stupid question

Discussion in 'Economics' started by sunnyskies, May 15, 2004.

  1. OK. If I got $100K and I put $50K in cash, like cold cash. And $50K in some gold instrument (not leveraged). Would that effectively make me neutral towards dollar vs. gold movement? Would that make me neutral towards inflation? How can I put together a very simple portfolio that would make me neutral against dollar declines vs. gold, inflation and other currencies? OK, you can take thease one at a time.
  2. Osman


    Not stupid. Hard, i'm talking years at business school hard. here's a try.

    1) The rate of change of dollar vs everything else is not 1:1. So going 50k to 50k will not hedge you because the ratios do not work out that way.

    for illustration's sake, assume inflation is 3%, to hedge yourself using gold, you'd need to know how gold compares with inflation. If gold is 1:1 with inflation (meaning if inflation is 3%, gold will go up 3%) we're good to go.

    here's the problem, the ratio is not 1:1 so your asset mix cannot be 50k to 50k

    If you were using options on the dollar and gold I would've answered that you'd go with a delta neutral strategy.

    Even then, gold is a traded commodity with speculation, hedging and many many of its own nuances.

    A simple action would be to use inflation adjusted bonds, but thats no answer to your question. And it doesn't do anything about the dollar vs other currencies.

    no simple answers.
  3. The truth is that GOLD is not a perfect inflation hedge. Because much of the movement of gold is based on non inflationary issues... such as speculation and demand for metals.

    A better hedge on inflation are TIPS.. which are inflation protected bonds.. I believe they give u 100 basis points plus inflation.

    IMHO if u wanna hedge against inflation there are much safer ways than gold.

  4. OK, let's see here. We have US dollar cash - say $100K. We're trying to merely preserve this chunk of cash by protecting it from certain pressures, correct?

    The major pressures that I see are: inflation and foreign exchange rates. Anyone see any other "pressures"?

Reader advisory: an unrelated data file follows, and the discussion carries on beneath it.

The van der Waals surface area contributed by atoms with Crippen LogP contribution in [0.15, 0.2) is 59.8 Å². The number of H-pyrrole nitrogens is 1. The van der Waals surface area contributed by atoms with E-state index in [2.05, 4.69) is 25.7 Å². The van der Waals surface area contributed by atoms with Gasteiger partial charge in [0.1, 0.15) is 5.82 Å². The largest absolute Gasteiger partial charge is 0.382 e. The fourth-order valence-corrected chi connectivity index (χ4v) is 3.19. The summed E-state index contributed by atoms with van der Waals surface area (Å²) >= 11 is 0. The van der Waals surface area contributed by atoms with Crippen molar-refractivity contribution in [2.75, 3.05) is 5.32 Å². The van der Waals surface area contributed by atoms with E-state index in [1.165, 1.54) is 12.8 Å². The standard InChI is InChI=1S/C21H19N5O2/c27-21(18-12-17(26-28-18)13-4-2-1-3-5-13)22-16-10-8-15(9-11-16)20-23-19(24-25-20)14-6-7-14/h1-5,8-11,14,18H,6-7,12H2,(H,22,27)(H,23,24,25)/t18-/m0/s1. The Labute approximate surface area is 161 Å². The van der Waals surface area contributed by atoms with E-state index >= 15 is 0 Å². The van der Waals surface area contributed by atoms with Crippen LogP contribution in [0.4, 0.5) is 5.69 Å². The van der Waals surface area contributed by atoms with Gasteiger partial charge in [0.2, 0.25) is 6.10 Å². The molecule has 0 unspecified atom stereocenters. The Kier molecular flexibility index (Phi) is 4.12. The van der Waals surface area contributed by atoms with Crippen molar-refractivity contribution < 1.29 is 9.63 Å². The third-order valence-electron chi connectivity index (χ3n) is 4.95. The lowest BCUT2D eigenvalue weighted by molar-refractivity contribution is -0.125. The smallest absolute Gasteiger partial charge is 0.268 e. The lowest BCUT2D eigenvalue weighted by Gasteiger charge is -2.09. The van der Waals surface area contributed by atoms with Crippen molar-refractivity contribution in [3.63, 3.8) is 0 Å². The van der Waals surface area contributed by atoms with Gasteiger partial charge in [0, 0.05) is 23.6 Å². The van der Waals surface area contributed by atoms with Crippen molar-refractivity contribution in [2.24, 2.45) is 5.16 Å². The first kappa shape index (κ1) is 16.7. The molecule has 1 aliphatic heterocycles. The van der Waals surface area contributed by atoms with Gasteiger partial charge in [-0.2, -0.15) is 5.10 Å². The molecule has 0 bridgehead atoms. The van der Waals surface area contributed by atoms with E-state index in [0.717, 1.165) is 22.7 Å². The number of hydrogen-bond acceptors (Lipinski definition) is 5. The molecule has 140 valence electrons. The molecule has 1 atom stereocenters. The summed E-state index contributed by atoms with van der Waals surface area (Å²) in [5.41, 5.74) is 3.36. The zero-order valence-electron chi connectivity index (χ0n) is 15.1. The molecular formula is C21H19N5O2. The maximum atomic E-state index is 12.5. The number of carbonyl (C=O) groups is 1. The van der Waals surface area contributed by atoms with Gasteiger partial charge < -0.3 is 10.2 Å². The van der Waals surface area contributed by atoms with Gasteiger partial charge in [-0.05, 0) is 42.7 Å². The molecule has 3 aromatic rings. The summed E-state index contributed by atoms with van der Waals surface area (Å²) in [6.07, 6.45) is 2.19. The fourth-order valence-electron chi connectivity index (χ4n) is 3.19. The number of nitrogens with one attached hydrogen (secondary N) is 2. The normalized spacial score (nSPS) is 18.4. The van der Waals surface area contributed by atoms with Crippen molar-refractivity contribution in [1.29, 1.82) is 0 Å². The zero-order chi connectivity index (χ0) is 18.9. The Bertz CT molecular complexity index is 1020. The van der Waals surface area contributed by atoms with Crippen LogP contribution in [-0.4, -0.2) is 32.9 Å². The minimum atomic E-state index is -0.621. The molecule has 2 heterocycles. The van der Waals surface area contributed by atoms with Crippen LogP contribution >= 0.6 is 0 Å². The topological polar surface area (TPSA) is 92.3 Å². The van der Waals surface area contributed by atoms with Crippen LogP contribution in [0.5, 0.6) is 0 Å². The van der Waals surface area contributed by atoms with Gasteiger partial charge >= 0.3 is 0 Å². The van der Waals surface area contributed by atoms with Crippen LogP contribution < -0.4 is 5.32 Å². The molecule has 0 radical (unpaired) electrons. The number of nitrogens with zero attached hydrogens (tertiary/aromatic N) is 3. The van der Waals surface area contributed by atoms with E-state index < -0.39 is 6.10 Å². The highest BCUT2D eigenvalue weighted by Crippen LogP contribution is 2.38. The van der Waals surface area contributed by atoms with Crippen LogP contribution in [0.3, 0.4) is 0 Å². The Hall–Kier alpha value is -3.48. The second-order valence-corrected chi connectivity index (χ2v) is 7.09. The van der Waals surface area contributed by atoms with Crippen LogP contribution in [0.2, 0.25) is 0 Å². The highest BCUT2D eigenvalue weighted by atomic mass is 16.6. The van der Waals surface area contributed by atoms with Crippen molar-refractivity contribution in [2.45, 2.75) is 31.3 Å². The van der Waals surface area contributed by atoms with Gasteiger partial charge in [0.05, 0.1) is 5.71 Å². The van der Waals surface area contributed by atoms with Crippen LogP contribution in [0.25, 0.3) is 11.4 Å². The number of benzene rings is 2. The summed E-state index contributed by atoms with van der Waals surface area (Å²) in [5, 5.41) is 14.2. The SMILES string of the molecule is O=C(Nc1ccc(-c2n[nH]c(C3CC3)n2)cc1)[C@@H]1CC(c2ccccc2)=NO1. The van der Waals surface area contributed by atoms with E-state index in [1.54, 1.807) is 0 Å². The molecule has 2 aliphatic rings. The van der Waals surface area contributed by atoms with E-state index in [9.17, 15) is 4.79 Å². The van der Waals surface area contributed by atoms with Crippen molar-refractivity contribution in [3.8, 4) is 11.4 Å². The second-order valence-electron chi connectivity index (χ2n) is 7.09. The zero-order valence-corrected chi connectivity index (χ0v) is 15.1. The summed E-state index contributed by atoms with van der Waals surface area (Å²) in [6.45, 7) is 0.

So we need to protect against those two pressures. We can protect against inflation by generating an interest rate which consistently beats inflations (for example someone suggested TIPs bonds). And perhaps we can somehow protect against FOREX pressures by hedging with the US Dollar Index (which values USD vs. a basket of other currencies I believe).

    I will appreciate any feedback.
  5. Basically, you have to talk in real rates of change.

    If you want to put 50% of 100K in a money market in dollars; you have to:
    1) Take the nominal interest rate you receive on that money market, substract the YoY CPI, this will give you your real rate of return on that particular leg of the hedge.
    2) Decide how correlated inflation is to gold. I would say it is a very tough deal, because gold can move enormously Yoy, over 20% sometimes (take 2000 / 2001 for example). I would say you need at least 40 years of data to figure out how much unit of gold per real term basis point you need to hedge yourself in a 90% confidence interval.

    The foreign exchange element is irrelevant as Gold is priced in dollars.
  6. If you're in the US and plan to remain in the US then you don't need to worry about hedging exchange rates. Just beat the inflation rate and you will be fine.
  7. aradiel


    Does TIPS real value suffer from a change in interest rates like any other bond or not ? If the answer is yes, liquidity would be compromised. Is available on the market any form of possible hedge opportunity regarding such fluctuations ?
  8. Here is the link to the government web site for tips:

    Check out the tax implications at the bottom of the page..they don't sound very appealing.

    It seems there are also inflation adjusted savings bonds.
  9. So you think that if the dollar takes a 30% hit against other currencies but I live in US and earn rates that beat inflation.... that shouldnt bother me? Hmm, interesting viewpoint.
  10. Yes, if you live in a USD universe and everything that you are ever going to spend money on is priced in US Dollars then you do not have to hedge against dollar depreciation.
    #10     May 16, 2004